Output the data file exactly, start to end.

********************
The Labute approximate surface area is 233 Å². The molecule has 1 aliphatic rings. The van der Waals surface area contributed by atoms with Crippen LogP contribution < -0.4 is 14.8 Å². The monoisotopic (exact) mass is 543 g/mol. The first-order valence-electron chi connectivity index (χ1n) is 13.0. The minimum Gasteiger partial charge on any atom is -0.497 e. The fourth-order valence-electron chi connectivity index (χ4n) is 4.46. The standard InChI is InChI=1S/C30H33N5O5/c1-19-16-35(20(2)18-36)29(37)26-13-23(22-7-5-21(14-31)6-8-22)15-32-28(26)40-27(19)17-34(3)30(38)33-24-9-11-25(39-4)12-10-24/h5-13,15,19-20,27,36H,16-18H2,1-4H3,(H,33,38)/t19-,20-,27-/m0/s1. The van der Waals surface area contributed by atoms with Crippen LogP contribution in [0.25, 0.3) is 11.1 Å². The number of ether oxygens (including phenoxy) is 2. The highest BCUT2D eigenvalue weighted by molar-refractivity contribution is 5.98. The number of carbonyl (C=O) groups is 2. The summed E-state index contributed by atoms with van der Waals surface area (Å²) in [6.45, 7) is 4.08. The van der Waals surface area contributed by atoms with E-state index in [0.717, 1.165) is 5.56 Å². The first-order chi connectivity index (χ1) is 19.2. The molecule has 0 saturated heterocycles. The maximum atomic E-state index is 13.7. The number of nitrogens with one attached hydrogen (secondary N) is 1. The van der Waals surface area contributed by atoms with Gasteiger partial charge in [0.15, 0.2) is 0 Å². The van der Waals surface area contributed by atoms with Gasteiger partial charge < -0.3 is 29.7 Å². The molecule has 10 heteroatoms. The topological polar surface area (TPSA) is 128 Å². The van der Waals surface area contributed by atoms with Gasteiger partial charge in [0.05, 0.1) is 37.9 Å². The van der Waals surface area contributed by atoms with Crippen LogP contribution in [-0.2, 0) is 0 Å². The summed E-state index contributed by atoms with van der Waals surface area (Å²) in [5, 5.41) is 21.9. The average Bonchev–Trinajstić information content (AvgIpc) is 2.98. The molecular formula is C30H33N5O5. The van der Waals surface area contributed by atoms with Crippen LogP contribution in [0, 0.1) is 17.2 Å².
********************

The Labute approximate surface area is 233 Å². The molecule has 1 aliphatic rings. The van der Waals surface area contributed by atoms with Crippen LogP contribution < -0.4 is 14.8 Å². The monoisotopic (exact) mass is 543 g/mol. The first-order valence-electron chi connectivity index (χ1n) is 13.0. The minimum Gasteiger partial charge on any atom is -0.497 e. The fourth-order valence-electron chi connectivity index (χ4n) is 4.46. The standard InChI is InChI=1S/C30H33N5O5/c1-19-16-35(20(2)18-36)29(37)26-13-23(22-7-5-21(14-31)6-8-22)15-32-28(26)40-27(19)17-34(3)30(38)33-24-9-11-25(39-4)12-10-24/h5-13,15,19-20,27,36H,16-18H2,1-4H3,(H,33,38)/t19-,20-,27-/m0/s1. The van der Waals surface area contributed by atoms with Crippen LogP contribution in [0.25, 0.3) is 11.1 Å². The number of ether oxygens (including phenoxy) is 2. The highest BCUT2D eigenvalue weighted by molar-refractivity contribution is 5.98. The number of carbonyl (C=O) groups is 2. The summed E-state index contributed by atoms with van der Waals surface area (Å²) in [6.45, 7) is 4.08. The van der Waals surface area contributed by atoms with E-state index in [0.717, 1.165) is 5.56 Å². The first-order chi connectivity index (χ1) is 19.2. The molecule has 0 saturated heterocycles. The maximum atomic E-state index is 13.7. The number of nitrogens with one attached hydrogen (secondary N) is 1. The van der Waals surface area contributed by atoms with Gasteiger partial charge in [0.15, 0.2) is 0 Å². The van der Waals surface area contributed by atoms with Gasteiger partial charge < -0.3 is 29.7 Å². The molecule has 10 heteroatoms. The topological polar surface area (TPSA) is 128 Å². The van der Waals surface area contributed by atoms with Gasteiger partial charge in [0.05, 0.1) is 37.9 Å². The van der Waals surface area contributed by atoms with Crippen LogP contribution in [-0.2, 0) is 0 Å². The summed E-state index contributed by atoms with van der Waals surface area (Å²) in [5, 5.41) is 21.9. The average Bonchev–Trinajstić information content (AvgIpc) is 2.98. The molecular formula is C30H33N5O5. The van der Waals surface area contributed by atoms with Crippen LogP contribution in [0, 0.1) is 17.2 Å².